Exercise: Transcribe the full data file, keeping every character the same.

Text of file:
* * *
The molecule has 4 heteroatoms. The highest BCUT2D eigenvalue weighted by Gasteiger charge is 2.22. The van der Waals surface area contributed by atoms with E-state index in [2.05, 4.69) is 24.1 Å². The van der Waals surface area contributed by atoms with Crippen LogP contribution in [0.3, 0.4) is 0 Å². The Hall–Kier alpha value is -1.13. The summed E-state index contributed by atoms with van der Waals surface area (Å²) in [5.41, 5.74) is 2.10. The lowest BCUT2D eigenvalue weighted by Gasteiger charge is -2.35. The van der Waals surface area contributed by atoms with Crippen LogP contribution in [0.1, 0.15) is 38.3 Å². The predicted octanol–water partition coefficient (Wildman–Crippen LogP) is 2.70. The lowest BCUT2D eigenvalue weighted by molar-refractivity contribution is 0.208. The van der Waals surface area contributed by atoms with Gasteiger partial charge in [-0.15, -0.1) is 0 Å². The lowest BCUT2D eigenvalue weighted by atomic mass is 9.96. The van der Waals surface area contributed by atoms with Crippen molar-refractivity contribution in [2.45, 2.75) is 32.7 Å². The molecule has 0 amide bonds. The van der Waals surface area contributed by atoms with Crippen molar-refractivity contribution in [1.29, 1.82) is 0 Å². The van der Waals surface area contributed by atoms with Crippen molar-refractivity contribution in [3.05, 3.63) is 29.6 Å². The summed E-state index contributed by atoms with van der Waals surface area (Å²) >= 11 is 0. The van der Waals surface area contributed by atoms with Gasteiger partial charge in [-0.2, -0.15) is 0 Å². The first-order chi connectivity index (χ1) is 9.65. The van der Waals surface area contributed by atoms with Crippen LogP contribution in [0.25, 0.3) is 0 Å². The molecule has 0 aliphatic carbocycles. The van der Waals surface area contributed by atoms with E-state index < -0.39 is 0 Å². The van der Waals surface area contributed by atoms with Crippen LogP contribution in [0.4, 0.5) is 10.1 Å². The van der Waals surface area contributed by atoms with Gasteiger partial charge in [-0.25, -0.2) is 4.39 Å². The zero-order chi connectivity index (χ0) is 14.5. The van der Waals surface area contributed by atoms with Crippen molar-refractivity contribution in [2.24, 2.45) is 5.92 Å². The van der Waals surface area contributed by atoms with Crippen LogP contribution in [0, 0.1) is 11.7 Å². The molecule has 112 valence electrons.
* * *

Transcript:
The molecule has 4 heteroatoms. The highest BCUT2D eigenvalue weighted by Gasteiger charge is 2.22. The van der Waals surface area contributed by atoms with E-state index in [2.05, 4.69) is 24.1 Å². The van der Waals surface area contributed by atoms with Crippen LogP contribution in [0.3, 0.4) is 0 Å². The Hall–Kier alpha value is -1.13. The summed E-state index contributed by atoms with van der Waals surface area (Å²) in [5.41, 5.74) is 2.10. The lowest BCUT2D eigenvalue weighted by Gasteiger charge is -2.35. The van der Waals surface area contributed by atoms with Crippen LogP contribution in [0.1, 0.15) is 38.3 Å². The predicted octanol–water partition coefficient (Wildman–Crippen LogP) is 2.70. The lowest BCUT2D eigenvalue weighted by molar-refractivity contribution is 0.208. The van der Waals surface area contributed by atoms with Gasteiger partial charge in [-0.15, -0.1) is 0 Å². The lowest BCUT2D eigenvalue weighted by atomic mass is 9.96. The van der Waals surface area contributed by atoms with Crippen molar-refractivity contribution in [2.45, 2.75) is 32.7 Å². The molecule has 0 amide bonds. The van der Waals surface area contributed by atoms with Crippen molar-refractivity contribution in [1.29, 1.82) is 0 Å². The van der Waals surface area contributed by atoms with Crippen molar-refractivity contribution in [3.05, 3.63) is 29.6 Å². The summed E-state index contributed by atoms with van der Waals surface area (Å²) >= 11 is 0. The van der Waals surface area contributed by atoms with Gasteiger partial charge in [-0.2, -0.15) is 0 Å². The first-order chi connectivity index (χ1) is 9.65. The van der Waals surface area contributed by atoms with Crippen LogP contribution in [0.25, 0.3) is 0 Å². The molecule has 0 aliphatic carbocycles. The van der Waals surface area contributed by atoms with E-state index < -0.39 is 0 Å². The van der Waals surface area contributed by atoms with Crippen LogP contribution in [0.4, 0.5) is 10.1 Å². The van der Waals surface area contributed by atoms with Gasteiger partial charge in [-0.25, -0.2) is 4.39 Å². The zero-order chi connectivity index (χ0) is 14.5. The van der Waals surface area contributed by atoms with Crippen molar-refractivity contribution in [2.24, 2.45) is 5.92 Å². The van der Waals surface area contributed by atoms with Crippen LogP contribution in [0, 0.1) is 11.7 Å². The molecule has 112 valence electrons.